Sometimes I re-record if I am unhappy with the way it turned out, if I do that it is usually because it sounded too much like I was just reading from my notes and there was little if any passion in my voice. There is definitely a level of enthusiasm that can come across much more clearly in an audio (or video) presentation than in a written review or blog post.

    My podcasting process has evolved in the three years that I have been doing it. I have tried to systematize my process as much as possible without turning it into a machine. A podcast without passion isn't the sort of podcast I want to make or listen to but having some structure helps a lot.
  • GregGreg Posts: 1,946
    I got the podcast bug around 2006 listening to Scott Johnson's show and some tabletop/miniature wargame shows. When I found CGS it was the show that drove me over edge in really wanting to try my hand at podcasting.

    I went into just wanting to have some fun with my freinds and if we actually got any kind audience...GREAT! If not, who cares, we're doing it for ourselves. It made sense because because were already talking hobby stuff over skype so why not add some structure and record it.

    I'd do a week's worth of research and taking notes in any spare time I had. I'd then share that with the co-hosts...only to find that they would barely skim through them at the very most. There were many times going into the recording session that they didn't bother looking at them at all or had no clue what we had agreed to talk about. Two of them would get into arguments heated debates over the most ridiculous stuff. It was supposed to be a hobby and they just sucked all the joy out of it. Between work and family obligations it eventually fell the wayside.

    I used a very simple setup, using Evear to record the skype calls and audacity for editing. All of us just used our gaming headsets.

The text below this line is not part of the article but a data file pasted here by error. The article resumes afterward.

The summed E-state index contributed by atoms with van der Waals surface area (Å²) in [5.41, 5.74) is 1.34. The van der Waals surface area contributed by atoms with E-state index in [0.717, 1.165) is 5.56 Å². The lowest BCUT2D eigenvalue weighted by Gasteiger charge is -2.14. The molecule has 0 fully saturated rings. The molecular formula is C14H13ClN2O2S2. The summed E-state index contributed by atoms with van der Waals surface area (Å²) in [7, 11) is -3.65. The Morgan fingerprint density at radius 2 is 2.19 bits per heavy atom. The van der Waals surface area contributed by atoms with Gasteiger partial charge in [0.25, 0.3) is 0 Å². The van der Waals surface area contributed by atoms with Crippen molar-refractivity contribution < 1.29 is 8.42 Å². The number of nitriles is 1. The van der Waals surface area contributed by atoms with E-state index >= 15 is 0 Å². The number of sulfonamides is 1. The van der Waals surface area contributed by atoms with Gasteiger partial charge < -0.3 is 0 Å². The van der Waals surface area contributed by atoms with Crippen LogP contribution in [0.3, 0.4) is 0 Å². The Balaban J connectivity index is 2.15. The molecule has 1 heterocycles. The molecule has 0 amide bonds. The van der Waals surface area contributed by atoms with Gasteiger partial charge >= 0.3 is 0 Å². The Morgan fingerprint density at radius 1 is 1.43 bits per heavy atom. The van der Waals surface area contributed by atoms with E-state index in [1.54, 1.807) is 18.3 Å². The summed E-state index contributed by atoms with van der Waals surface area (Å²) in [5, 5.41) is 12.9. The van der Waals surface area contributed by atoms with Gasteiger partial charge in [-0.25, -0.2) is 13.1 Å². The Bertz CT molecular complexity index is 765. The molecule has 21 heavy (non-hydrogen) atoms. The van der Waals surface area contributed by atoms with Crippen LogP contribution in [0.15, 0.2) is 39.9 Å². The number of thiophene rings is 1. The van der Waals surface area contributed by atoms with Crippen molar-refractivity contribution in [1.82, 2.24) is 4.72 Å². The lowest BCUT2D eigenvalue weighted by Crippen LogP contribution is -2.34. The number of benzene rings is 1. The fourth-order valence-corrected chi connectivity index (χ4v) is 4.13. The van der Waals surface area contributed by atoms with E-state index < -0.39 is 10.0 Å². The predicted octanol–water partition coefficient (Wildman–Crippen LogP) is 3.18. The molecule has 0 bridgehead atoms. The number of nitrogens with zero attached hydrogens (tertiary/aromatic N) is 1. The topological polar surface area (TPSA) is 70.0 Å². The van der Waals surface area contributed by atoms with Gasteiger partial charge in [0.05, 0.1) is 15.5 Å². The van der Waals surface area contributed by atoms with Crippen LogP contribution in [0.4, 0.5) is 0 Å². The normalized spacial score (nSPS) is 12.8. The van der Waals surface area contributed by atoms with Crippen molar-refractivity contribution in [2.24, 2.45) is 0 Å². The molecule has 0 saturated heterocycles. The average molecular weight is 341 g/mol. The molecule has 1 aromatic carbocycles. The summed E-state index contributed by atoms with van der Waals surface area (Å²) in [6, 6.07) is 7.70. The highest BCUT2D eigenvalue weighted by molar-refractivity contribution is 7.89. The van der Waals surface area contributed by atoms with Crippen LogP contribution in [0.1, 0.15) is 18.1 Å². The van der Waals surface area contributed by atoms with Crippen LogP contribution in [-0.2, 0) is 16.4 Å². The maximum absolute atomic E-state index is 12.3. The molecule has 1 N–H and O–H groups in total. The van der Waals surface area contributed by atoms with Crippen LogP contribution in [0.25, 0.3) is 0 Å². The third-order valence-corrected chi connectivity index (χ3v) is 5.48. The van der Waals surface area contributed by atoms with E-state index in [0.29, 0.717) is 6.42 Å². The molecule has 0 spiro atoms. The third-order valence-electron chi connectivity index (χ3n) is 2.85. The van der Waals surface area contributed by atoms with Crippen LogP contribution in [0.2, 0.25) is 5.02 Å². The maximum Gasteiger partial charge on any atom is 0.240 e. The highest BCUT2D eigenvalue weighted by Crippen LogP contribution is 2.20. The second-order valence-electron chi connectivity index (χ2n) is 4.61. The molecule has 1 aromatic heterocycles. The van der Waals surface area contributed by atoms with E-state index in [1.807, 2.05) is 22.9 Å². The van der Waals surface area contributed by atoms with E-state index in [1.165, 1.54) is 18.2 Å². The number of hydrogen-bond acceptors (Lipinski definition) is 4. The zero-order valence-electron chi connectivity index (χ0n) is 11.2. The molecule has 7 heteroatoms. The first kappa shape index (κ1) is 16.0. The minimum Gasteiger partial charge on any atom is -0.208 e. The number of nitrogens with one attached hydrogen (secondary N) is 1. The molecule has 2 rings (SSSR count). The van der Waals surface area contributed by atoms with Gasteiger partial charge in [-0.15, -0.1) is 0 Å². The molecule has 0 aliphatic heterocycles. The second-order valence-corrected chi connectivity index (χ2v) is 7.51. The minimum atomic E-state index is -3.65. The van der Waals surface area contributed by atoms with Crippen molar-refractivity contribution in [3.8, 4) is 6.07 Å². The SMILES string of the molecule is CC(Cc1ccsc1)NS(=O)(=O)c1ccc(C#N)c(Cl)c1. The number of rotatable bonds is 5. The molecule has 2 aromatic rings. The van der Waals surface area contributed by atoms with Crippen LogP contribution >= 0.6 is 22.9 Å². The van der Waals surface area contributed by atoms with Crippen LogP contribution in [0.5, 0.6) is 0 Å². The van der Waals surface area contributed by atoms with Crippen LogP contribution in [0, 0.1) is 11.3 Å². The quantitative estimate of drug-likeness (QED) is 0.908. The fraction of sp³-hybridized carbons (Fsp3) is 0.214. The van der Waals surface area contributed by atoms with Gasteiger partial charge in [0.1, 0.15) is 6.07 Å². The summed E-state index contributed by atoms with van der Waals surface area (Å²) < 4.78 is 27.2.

It took me a while to get used to it all. I was scipting everything for me and found that I really hated it. I started to jot down smaller notes and try to let the conversation flow more organically. I'm not a great conversationalist and I don't engage in much conversation at all, it's not something I go out my way to do. The podcast broke me out of that a bit more.

    For whatever reason I'm still paying for the hosting service. I think about getting something started but just haven't found what I want to do.

  • bralinatorbralinator Posts: 5,967
    I subscribe to a site called No Film School. This month, contributor Nikhil Kamkolkar began a four part series of blog posts called: So You Wanna Podcast? It's filmmaker focused, but there's a lot of useful info there. Especially in parts 3 & 4. The first two parts are more about development and structure which are actually more crucial, but also relative.

    I've linked all four episodes below:

    So You Wanna Podcast? Part I: Before You Begin
    Gets into the nuts & bolts of podcast production, starting with why a you should even care.

    So You Wanna Podcast? Part II: The Skillset You Need
    Building up the podcast. Knowing your audience. Narrowing down your approach.

    So You Wanna Podcast? Part III: Recording & Production

    The six steps to produce, launch & promote your podcast

    So You Wanna Podcast? Part IV: iTunes Launch & Promotion
    Getting your shiny new podcast out to the world